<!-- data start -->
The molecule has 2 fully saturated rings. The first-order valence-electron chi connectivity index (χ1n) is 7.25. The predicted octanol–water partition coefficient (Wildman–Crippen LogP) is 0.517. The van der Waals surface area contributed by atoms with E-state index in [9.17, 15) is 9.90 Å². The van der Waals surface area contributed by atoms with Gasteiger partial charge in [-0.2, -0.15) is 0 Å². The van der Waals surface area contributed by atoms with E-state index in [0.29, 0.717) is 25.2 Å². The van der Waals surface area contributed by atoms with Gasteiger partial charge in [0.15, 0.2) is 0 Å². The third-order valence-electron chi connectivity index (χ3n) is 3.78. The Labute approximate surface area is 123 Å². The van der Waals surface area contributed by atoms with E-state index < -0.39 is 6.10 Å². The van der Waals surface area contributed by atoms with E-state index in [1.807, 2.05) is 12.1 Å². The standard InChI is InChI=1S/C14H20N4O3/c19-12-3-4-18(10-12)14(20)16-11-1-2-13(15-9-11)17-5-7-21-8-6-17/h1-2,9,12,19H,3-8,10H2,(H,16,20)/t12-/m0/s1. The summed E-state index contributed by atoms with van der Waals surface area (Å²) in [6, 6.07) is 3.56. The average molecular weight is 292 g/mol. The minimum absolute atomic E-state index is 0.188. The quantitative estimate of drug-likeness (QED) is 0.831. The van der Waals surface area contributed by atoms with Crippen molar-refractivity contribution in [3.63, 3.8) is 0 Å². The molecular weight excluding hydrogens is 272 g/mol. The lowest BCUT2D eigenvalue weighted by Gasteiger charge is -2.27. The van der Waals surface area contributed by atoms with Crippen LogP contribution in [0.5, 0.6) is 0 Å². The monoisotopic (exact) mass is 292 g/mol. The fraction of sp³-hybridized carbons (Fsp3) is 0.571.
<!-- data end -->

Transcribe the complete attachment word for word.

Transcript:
The molecule has 2 fully saturated rings. The first-order valence-electron chi connectivity index (χ1n) is 7.25. The predicted octanol–water partition coefficient (Wildman–Crippen LogP) is 0.517. The van der Waals surface area contributed by atoms with E-state index in [9.17, 15) is 9.90 Å². The van der Waals surface area contributed by atoms with Gasteiger partial charge in [-0.2, -0.15) is 0 Å². The van der Waals surface area contributed by atoms with E-state index in [0.29, 0.717) is 25.2 Å². The van der Waals surface area contributed by atoms with Gasteiger partial charge in [0.15, 0.2) is 0 Å². The third-order valence-electron chi connectivity index (χ3n) is 3.78. The Labute approximate surface area is 123 Å². The van der Waals surface area contributed by atoms with E-state index < -0.39 is 6.10 Å². The van der Waals surface area contributed by atoms with E-state index in [1.807, 2.05) is 12.1 Å². The standard InChI is InChI=1S/C14H20N4O3/c19-12-3-4-18(10-12)14(20)16-11-1-2-13(15-9-11)17-5-7-21-8-6-17/h1-2,9,12,19H,3-8,10H2,(H,16,20)/t12-/m0/s1. The summed E-state index contributed by atoms with van der Waals surface area (Å²) in [6, 6.07) is 3.56. The average molecular weight is 292 g/mol. The minimum absolute atomic E-state index is 0.188. The quantitative estimate of drug-likeness (QED) is 0.831. The van der Waals surface area contributed by atoms with Crippen molar-refractivity contribution in [3.63, 3.8) is 0 Å². The molecular weight excluding hydrogens is 272 g/mol. The lowest BCUT2D eigenvalue weighted by Gasteiger charge is -2.27. The van der Waals surface area contributed by atoms with Crippen LogP contribution in [0.5, 0.6) is 0 Å². The monoisotopic (exact) mass is 292 g/mol. The fraction of sp³-hybridized carbons (Fsp3) is 0.571.